When the detail ended, John was sent to Cabanatuan.  At some point, he was selected to go out on a work detail to Manila.  The POWs on the detail drove trucks for the Japanese without being supervised.  To get through Japanese check points, each man was given a pass.  From available information, it appears this detail lasted about six months.

    In early October 10, 1944, the Japanese, knowing that it was just a matter of time before the American forces would invade the Philippines, began sending large numbers of POWs to Japan or other occupied countries.  On October 11, 1944, John was taken to Pier 7 in the Port Area of Manila. 

    The POW group that John was in was suppose to be boarded onto the Hokusan Maru.  At the same time, another POW group was being sent to Japan of the Arisan Maru.  Since this POW group was not ready to board their ship, and John's group was ready to board, the Japanese swapped the groups and boarded John's POW group on the Arisan Maru.  The POWs were packed into the ship's hold. 

   On October 11th, the ship sailed but took a southerly route away from Formosa.  The ship anchored in a cove off Palawan Island where it remained for ten days.  During this time, the POWs realized that the Japanese had removed the light bulbs from the lighting system, but they had turned off the power.  Some POWs hotwired the ventilation fans into the lighting system which brought fresh air into the ship's hold.  The Japanese discover what had been done and cut the power.

  The Japanese realized that unless they did something, the POWs would die in large numbers.  To prevent this, the Japanese opened up a second hold and transferred POWs into it.  It was during this transfer that one POW was shot attempting to escape.  

    The stay in the cove resulted in the ship missing an air raid by American planes on ships in the Manila Bay. It is known that the ship was attacked once by American planes while in the cove.  The Arisan Maru returned to the Manila on October 20th.  There, it joined a convoy.  

    On October 21st, the convoy left Manila and entered the South China Sea.  The Japanese refused to mark POW ships with red crosses to indicate they were carrying POWs.  This made the ships targets for submarines.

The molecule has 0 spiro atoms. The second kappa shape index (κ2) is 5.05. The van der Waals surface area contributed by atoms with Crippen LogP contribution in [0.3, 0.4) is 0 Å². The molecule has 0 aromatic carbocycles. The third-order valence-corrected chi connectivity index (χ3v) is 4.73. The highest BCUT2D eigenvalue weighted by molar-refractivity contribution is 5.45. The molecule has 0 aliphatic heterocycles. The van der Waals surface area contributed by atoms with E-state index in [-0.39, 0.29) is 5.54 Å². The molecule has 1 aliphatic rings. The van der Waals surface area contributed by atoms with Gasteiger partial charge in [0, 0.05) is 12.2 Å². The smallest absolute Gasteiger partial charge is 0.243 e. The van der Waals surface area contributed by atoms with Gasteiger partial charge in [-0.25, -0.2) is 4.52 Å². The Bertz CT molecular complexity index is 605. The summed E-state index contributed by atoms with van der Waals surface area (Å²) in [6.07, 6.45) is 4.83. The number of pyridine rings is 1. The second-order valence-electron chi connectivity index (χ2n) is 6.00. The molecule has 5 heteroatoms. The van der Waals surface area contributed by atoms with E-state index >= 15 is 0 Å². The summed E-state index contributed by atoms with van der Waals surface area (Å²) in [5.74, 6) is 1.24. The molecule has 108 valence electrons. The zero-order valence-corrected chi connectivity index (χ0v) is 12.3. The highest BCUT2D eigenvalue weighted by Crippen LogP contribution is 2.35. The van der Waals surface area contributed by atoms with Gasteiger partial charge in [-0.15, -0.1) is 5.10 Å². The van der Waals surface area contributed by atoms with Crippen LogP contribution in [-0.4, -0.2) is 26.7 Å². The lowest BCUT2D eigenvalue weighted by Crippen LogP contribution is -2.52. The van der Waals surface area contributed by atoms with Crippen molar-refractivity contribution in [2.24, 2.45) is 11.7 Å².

According to the survivors of the Arisan Maru, on Tuesday, October 24, 1944, at 5:00 pm, POWs were on deck preparing the meal for those POWs in the ship's two holds.  The ship was near Shoonan off the coast of China.  Suddenly, there was a sudden jar which was caused by the ship being hit by two torpedoes.  The ship stopped dead in the water.  Two torpedoes had hit the ship in its third hold where there were no POWs.  It is believed that the submarine that fired the torpedoes was the U. S. S Snook.

    One of the Japanese guards took a machinegun and began firing at the POWs who were on deck.  To escape the fire, the POWs dove back into the holds.  After they were in the holds, the Japanese put the hatch covers on the holds.

    As the Japanese abandoned ship, they cut the rope ladders into the ship's two occupied holds.  Some of the POWs in the second hold were able to climb out and reattached the ladders into the holds.  They also dropped ropes down to the POWs in both holds.

    All of the POWs were able to get onto the deck of the ship.  At first, few POWs attempted to escape the ship.  A group of 35 men swam to a nearby Japanese ship, but when the Japanese realized they were POWs, they were pushed away with poles and clubs.  Japanese destroyers in the convoy deliberately pulled away from the POWs as they attempted to reach them.

    As the ship got lower in the water, more POWs took to the water.  Those POWs too weak to swim raided the ship's food lockers.  They wanted to die with full stomachs.  Many POWs attempted to escape the ship by clinging to rafts, hatch covers, flotsam and jetsam.  Nine POWs found a abandoned lifeboat floating in the ocean.  These men stated that most of the POWs were still on deck even after it became apparent that the ship was sinking.   

    The exact time of the ship's sinking is not known since it took place after dark.  According to the surviving POWs, as evening became night, the cries for help became fewer and fewer until there was silence.  1st Sgt. John R. Andrews did not survive the sinking of the Arisan Maru.

    Since 1st Sgt. John R. Andrews died at sea, his name appears on the Tablets of the Missing at the American Military Cemetery at Manila.